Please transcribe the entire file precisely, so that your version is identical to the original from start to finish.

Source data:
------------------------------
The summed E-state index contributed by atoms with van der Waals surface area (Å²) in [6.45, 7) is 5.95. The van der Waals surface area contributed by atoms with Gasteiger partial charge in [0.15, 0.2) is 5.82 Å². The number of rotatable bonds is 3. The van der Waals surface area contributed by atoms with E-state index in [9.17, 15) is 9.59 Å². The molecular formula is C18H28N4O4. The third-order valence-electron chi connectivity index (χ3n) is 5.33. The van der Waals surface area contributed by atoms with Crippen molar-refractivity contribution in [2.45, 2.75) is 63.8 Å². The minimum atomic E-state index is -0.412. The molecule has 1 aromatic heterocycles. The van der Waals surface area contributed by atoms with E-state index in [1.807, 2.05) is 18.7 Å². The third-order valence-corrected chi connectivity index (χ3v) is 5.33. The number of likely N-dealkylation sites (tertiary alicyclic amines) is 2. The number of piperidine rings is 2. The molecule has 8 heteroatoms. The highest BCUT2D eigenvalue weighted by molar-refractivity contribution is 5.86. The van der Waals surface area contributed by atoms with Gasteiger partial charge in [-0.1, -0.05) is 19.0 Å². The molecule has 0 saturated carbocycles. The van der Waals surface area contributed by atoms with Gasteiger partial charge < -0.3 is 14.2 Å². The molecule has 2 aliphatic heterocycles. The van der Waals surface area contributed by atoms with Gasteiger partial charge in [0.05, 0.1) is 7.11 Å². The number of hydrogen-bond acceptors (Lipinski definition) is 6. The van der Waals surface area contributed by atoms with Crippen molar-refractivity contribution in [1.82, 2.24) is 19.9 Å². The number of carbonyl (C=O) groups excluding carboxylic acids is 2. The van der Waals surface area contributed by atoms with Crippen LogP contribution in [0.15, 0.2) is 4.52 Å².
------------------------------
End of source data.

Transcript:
The summed E-state index contributed by atoms with van der Waals surface area (Å²) in [6.45, 7) is 5.95. The van der Waals surface area contributed by atoms with Gasteiger partial charge in [0.15, 0.2) is 5.82 Å². The number of rotatable bonds is 3. The van der Waals surface area contributed by atoms with E-state index in [9.17, 15) is 9.59 Å². The molecular formula is C18H28N4O4. The third-order valence-electron chi connectivity index (χ3n) is 5.33. The van der Waals surface area contributed by atoms with Crippen molar-refractivity contribution in [2.45, 2.75) is 63.8 Å². The minimum atomic E-state index is -0.412. The molecule has 1 aromatic heterocycles. The van der Waals surface area contributed by atoms with E-state index in [1.807, 2.05) is 18.7 Å². The third-order valence-corrected chi connectivity index (χ3v) is 5.33. The number of likely N-dealkylation sites (tertiary alicyclic amines) is 2. The number of piperidine rings is 2. The molecule has 8 heteroatoms. The highest BCUT2D eigenvalue weighted by molar-refractivity contribution is 5.86. The van der Waals surface area contributed by atoms with Gasteiger partial charge in [-0.1, -0.05) is 19.0 Å². The molecule has 0 saturated carbocycles. The van der Waals surface area contributed by atoms with Gasteiger partial charge < -0.3 is 14.2 Å². The molecule has 2 aliphatic heterocycles. The van der Waals surface area contributed by atoms with Gasteiger partial charge in [0.05, 0.1) is 7.11 Å². The number of hydrogen-bond acceptors (Lipinski definition) is 6. The van der Waals surface area contributed by atoms with Crippen molar-refractivity contribution in [1.82, 2.24) is 19.9 Å². The number of carbonyl (C=O) groups excluding carboxylic acids is 2. The van der Waals surface area contributed by atoms with Crippen LogP contribution in [0.15, 0.2) is 4.52 Å².